By R. David
Published March 9, 2012
This week, instead of the “found footage’ gimmick currently being affixed to at least one film per month, “Silent House” offers up a new experiment: Will a rather traditional horror flick be any more interesting to audiences if it’s presented as one unbroken, real-time camera shot? I’m not sure why it would, as one shot or a hundred shots has nothing to do with little things like a compelling story, convincing performances or effective scares. But audiences routinely settle for less as long as there’s a splashy gimmick attached, so the answer, perhaps, is ‘yes’. As for whether or not the movie meets all those other pesky film-making requirements; not so much.
Elizabeth Olsen, a revelation who gave an Oscar-buzz-igniting performance in last year’s “Martha Marcy May Marlene”, stars as Sarah, a teenager who, along with her father (Adam Trese) and uncle Peter (Eric Sheffer Stevens), finds herself terrorized in their secluded (and dilapidated) summer house by an unknown and unseen assailant. “Silent House” is essentially a whodoneit (or rather, a who’s-doing-it?). Immediately, well-trained audiences will start coming up with possible suspects and scenarios: Is it the vandalizing squatters we told may frequent the house? The odd-duck childhood friend Sophia (Julia Taylor Ross) who shows up seemingly out of nowhere? The unfaithful boyfriend Sarah is willing to give a second chance but her father can’t stand? Is it all in her head? Or is it simply a random attacker who sees a teenage girl in a remote location as easy prey, as in so many similar horror flicks?
It won’t take savvy audience members very long to figure “Silent House” out. But that is the least of the film’s problems. None of the the conversations or dialog in this film feel the least bit natural. In fact, the line readings by the entire cast, save for Olsen are, often strikingly amateurish and obnoxious. Olsen fares better than the rest of the cast, but she is generally wasted thanks to script that gives her little of interest to do or say. We are provided with this all-important tidbit, however: None of the phone lines in the house are activated and cell phones don’t work. Natch. It’s all barely one step above your average campy 80s slasher flick (Dad even utters the proverbial kiss-of-death cliche: “I’ll be right back.” – clearly, no one in this house has ever seen “Scream”.)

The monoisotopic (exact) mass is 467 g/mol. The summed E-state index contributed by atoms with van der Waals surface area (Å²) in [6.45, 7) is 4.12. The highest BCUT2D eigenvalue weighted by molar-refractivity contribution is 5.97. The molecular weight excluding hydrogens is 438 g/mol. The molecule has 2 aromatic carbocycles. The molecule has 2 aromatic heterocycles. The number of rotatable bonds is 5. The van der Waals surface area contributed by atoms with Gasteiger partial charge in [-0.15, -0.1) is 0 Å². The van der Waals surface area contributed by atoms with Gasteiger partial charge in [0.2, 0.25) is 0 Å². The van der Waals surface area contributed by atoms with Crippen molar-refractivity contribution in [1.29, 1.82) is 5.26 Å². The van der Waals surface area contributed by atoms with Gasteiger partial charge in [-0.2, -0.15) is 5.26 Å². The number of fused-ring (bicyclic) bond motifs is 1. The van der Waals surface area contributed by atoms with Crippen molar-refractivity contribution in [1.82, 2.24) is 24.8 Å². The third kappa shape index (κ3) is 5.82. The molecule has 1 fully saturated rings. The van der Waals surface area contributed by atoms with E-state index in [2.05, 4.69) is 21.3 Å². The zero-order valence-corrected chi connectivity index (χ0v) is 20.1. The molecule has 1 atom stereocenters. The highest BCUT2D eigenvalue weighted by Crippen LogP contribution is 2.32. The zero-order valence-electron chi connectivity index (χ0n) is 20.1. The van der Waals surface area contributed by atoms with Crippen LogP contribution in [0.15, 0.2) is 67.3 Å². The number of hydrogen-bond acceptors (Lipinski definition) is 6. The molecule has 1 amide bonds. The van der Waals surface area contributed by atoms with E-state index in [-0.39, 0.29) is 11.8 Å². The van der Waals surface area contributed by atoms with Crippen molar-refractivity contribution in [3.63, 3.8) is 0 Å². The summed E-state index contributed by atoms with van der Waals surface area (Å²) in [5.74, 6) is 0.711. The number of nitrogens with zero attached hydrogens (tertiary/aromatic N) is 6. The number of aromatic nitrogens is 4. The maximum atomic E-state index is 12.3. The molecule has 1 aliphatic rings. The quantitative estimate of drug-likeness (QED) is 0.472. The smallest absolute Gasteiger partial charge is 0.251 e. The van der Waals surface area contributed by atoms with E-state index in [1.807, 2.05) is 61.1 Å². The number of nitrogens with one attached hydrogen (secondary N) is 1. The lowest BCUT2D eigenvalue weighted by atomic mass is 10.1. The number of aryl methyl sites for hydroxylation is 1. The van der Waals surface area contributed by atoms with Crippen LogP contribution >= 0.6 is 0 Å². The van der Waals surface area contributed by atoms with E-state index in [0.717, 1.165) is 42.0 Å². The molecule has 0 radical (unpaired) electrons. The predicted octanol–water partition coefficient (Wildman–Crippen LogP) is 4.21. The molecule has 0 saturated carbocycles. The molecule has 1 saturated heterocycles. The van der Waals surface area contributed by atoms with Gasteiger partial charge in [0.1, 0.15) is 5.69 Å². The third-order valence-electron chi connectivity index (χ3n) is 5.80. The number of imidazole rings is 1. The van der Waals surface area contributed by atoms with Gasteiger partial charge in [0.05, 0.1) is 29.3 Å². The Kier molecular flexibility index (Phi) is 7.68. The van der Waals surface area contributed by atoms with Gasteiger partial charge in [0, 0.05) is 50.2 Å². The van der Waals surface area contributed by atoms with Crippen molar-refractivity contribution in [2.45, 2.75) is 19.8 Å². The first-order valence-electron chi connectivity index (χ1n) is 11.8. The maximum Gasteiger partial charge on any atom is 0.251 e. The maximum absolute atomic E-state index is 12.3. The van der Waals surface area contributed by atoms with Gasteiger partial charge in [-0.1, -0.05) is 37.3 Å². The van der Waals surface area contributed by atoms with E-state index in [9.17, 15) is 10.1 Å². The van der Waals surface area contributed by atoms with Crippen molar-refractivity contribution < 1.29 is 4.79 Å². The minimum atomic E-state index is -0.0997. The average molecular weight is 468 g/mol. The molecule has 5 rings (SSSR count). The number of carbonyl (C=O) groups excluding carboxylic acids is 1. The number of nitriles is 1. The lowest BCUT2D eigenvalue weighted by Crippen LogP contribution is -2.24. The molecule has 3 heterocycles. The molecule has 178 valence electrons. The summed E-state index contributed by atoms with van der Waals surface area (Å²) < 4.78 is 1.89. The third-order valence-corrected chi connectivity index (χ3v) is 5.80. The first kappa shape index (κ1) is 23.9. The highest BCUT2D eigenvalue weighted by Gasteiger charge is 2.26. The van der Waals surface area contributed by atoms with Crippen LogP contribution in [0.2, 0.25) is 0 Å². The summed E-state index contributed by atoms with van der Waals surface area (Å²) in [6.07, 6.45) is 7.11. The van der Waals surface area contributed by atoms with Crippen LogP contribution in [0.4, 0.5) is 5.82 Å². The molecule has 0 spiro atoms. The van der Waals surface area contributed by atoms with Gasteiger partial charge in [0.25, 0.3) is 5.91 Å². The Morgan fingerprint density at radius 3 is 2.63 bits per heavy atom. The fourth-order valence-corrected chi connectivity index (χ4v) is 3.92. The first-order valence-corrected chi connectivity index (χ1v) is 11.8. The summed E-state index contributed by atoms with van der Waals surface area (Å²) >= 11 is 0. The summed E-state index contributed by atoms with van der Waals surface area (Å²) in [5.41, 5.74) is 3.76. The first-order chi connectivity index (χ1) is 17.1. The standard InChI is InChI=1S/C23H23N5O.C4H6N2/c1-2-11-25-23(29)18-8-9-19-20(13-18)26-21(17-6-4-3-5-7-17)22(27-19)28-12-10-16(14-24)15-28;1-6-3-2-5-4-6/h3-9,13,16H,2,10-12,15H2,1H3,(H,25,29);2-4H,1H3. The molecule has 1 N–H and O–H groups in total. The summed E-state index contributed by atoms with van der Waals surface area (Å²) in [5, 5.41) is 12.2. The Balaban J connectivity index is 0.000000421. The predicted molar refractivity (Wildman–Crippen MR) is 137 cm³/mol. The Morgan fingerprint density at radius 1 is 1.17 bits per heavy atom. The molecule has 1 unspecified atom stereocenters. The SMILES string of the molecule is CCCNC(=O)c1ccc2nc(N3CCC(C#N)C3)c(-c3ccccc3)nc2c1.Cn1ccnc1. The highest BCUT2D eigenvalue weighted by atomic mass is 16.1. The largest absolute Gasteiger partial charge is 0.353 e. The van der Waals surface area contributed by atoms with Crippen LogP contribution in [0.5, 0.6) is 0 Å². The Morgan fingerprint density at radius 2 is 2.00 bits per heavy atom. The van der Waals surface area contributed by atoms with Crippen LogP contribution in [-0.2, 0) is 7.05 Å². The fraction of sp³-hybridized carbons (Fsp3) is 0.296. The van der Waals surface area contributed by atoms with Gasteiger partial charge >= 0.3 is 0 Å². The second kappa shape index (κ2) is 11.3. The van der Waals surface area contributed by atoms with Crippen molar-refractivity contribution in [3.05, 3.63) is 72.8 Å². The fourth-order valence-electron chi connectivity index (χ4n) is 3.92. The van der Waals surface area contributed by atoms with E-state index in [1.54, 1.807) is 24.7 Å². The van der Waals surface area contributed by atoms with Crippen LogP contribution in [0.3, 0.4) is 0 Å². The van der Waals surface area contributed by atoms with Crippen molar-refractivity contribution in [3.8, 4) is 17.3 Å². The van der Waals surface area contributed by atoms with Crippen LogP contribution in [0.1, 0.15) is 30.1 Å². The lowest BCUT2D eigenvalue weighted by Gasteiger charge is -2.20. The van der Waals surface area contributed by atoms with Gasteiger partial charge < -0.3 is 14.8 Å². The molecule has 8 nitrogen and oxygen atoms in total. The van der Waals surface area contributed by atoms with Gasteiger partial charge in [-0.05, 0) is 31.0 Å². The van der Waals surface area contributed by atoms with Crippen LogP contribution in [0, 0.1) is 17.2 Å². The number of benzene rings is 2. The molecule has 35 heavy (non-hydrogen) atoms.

The filmmakers fail to provide any justifiable reason for the “unbroken shot” gimmick (it is not presented as “found” or any other sort of actual footage, so why shoot it as such?) in “Silent House”, but the camera work – and music – is often rather effective at creating tension. The camera never seems to be looking quite where you want it to, or is a beat late at panning over to investigate whatever that ‘thud’ was; which is frustrating but an effective tactic for keeping viewers on the edge of their seats. Still, what begins as an efficiently creepy, low-budget exercise quickly devolves into what feels like an aimless journey as the film wears on and the camera continually lopes in and out of the same dark rooms and up and down the same hallways, eventually draining all the suspense from the concept and all life from the film itself.
Olsen is able to rise above the material, but she is required to do little more than wear a tight tank top and panic in full-on scream queen mode. They could have changed the the name of this thing to “Cleavage and Crying”. The film’s ending is either ambitious or laughable depending on your preference for such “reveals”, however it is the only time during ‘Silent House” where the screenwriters seem to be interested in thinking outside the box. But that’s what happens when you build a film from a gimmick up.
2 stars out of 4.